Park to Attend WWII Celebrations in Beijing

      August 21, 2015 12:11

      President Park Geun-hye has decided to visit Beijing on Sept. 3 to celebrate the 70th anniversary of the end of World War II, Cheong Wa Dae said Thursday. She will be the first Korean president to attend World War II anniversary celebrations in China.

      During her visit, Park is expected to meet with her Chinese counterpart Xi Jinping. It will be their sixth summit. She has visited China every year since 2013.

      However, it has not been decided whether Park will watch a massive military parade that is part of the celebrations, Cheong Wa Dae added.

      Ju Chul-ki, the senior presidential secretary for foreign affairs, said, "An announcement will be made at a proper time." But Cheong Wa Dae seems to feel she should attend the parade as well. "The parade is scheduled at the end of the main celebrations," a Cheong Wa Dae official said. "If she leaves early, it could backfire, so she'll probably stay in her seat."

      The U.S. is uncomfortable with Park's attendance because it sees China as a challenge to its military hegemony in the region. "The U.S. is our ally and China is an important partner. The decision was made after taking China's strategic and economic importance into consideration," the official said.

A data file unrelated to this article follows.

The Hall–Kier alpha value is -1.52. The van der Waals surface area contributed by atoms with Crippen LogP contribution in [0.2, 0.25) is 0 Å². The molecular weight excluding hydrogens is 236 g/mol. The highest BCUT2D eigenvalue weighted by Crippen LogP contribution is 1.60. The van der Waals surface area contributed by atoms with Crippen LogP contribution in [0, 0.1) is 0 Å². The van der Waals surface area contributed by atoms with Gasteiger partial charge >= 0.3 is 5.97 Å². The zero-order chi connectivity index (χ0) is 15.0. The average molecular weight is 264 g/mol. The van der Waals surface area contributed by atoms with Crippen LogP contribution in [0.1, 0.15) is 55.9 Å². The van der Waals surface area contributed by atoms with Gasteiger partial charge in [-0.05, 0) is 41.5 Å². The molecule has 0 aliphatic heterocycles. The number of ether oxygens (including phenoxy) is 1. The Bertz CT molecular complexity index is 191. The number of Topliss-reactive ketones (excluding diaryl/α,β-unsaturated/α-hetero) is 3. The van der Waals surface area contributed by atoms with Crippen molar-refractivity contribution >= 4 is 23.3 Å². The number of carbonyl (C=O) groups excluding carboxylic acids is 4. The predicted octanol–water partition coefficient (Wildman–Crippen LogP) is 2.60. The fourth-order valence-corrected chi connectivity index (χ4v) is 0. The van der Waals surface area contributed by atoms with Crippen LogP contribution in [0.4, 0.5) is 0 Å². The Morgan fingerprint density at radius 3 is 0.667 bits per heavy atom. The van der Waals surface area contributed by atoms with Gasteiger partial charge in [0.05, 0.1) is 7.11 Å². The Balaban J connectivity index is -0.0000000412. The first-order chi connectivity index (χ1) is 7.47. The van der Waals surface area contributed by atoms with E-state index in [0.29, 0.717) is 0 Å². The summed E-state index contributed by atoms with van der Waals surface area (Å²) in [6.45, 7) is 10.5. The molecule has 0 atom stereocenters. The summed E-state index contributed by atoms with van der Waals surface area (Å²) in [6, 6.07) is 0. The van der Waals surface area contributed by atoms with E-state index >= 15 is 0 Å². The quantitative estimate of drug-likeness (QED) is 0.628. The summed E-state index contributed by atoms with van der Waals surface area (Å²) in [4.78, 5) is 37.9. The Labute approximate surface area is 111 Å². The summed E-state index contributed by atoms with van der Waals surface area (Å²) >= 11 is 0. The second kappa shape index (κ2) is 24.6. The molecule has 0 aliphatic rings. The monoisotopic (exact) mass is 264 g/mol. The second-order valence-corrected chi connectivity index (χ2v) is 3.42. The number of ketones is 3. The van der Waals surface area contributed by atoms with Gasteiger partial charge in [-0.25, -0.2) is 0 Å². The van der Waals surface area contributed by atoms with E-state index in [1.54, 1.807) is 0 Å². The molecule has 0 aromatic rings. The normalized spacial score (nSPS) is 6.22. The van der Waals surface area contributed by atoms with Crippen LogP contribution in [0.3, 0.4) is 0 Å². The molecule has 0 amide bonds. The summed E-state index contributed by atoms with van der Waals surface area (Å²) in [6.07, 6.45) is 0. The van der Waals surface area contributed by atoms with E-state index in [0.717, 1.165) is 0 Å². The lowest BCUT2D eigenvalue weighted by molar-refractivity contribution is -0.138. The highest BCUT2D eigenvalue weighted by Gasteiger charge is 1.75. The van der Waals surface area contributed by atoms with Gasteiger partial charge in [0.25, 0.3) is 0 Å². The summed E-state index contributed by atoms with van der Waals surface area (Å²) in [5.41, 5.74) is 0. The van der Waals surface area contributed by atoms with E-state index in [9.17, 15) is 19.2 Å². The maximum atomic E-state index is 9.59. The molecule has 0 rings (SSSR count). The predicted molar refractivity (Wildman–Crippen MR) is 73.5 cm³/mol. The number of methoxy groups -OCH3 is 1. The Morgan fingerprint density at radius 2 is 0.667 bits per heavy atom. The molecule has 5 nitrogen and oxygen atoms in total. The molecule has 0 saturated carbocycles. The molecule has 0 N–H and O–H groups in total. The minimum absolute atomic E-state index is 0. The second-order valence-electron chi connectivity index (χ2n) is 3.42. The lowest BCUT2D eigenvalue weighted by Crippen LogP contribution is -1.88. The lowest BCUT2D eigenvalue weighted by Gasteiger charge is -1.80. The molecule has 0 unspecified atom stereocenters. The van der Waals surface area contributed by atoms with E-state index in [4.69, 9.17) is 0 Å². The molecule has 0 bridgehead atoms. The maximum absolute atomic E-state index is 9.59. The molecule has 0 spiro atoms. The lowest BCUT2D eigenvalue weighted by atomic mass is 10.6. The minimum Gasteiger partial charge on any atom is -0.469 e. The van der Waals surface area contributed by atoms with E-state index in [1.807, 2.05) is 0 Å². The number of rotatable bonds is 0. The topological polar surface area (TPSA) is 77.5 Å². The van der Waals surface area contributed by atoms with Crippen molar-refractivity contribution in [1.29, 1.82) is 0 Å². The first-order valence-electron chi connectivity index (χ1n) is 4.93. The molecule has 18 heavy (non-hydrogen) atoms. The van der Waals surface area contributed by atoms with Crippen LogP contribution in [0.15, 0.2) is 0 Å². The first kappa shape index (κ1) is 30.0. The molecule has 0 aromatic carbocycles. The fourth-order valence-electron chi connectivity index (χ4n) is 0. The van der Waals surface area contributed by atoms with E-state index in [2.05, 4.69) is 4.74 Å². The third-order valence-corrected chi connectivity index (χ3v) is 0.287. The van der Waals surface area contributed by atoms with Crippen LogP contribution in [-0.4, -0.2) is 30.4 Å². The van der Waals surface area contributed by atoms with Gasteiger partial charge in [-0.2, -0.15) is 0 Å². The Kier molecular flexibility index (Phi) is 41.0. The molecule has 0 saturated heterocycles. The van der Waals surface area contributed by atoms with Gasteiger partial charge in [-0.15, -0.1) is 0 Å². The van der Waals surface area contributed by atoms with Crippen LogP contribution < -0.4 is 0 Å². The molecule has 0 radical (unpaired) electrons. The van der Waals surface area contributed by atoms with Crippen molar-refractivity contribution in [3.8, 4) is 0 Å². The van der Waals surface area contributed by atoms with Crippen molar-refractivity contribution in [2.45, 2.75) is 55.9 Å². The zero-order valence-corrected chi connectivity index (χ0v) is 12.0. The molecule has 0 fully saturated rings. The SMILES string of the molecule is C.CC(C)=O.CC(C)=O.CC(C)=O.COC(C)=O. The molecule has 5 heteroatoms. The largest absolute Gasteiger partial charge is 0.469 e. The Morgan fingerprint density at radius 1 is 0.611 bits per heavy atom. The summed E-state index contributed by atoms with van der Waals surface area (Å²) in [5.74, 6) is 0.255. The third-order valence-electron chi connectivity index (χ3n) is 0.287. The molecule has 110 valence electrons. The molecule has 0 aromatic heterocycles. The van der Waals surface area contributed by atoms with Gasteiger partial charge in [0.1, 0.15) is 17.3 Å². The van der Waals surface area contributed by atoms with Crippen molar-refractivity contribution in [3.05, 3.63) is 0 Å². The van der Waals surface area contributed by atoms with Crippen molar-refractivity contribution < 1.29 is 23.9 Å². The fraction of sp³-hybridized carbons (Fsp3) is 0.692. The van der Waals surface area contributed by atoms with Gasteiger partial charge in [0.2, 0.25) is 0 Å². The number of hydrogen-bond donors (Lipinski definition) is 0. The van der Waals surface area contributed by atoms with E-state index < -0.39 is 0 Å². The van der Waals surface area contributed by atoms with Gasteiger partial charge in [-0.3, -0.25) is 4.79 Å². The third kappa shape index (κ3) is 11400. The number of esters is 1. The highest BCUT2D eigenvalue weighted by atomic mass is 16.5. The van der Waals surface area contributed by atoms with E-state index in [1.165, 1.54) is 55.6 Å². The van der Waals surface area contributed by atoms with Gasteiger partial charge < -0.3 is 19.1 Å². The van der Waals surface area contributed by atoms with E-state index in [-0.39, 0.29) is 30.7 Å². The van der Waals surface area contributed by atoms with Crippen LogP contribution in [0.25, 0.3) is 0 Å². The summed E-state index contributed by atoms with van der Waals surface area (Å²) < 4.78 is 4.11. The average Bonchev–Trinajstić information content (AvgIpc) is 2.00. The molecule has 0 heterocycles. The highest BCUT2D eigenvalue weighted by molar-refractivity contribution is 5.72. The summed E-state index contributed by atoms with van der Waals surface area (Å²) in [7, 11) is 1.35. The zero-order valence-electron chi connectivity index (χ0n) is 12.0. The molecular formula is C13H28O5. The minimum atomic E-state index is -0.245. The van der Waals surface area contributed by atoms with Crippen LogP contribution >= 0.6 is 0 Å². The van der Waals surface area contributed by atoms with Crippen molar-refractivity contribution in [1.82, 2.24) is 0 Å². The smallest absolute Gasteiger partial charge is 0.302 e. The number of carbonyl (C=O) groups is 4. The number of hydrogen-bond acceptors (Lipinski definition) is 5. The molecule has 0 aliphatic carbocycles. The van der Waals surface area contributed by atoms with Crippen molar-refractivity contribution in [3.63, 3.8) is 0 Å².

"China is not only our largest trading partner, but also a country that can exert a lot of leverage in finding solutions to North Korean issues, including the nuclear problem," another official said.

      "We've given enough explanations to the U.S. in advance," another Cheong Wa Dae official in charge of foreign affairs said. "We've also made efforts to balance our relations with Washington."

      China wants to show at home and abroad that it has become a military superpower. It has sent invitations to the leaders of about 50 countries that were allies against imperial Japan or which suffered from the Japanese aggression. But many Western countries have reportedly declined the invitation.

      Only leaders from 20 to 30 countries, including Russian President Vladimir Putin, are expected to attend. North Korean leader Kim Jong-un is unlikely to be there, although he has been invited.

      The U.S. and Europe will send high-level envoys instead.

      The day after the celebrations Park travels to Shanghai to attend the reopening of the erstwhile building of the provisional Korean government set up there during the Japanese occupation. Beijing has borne the entire remodeling cost of W700 million (US$1=W1,191).

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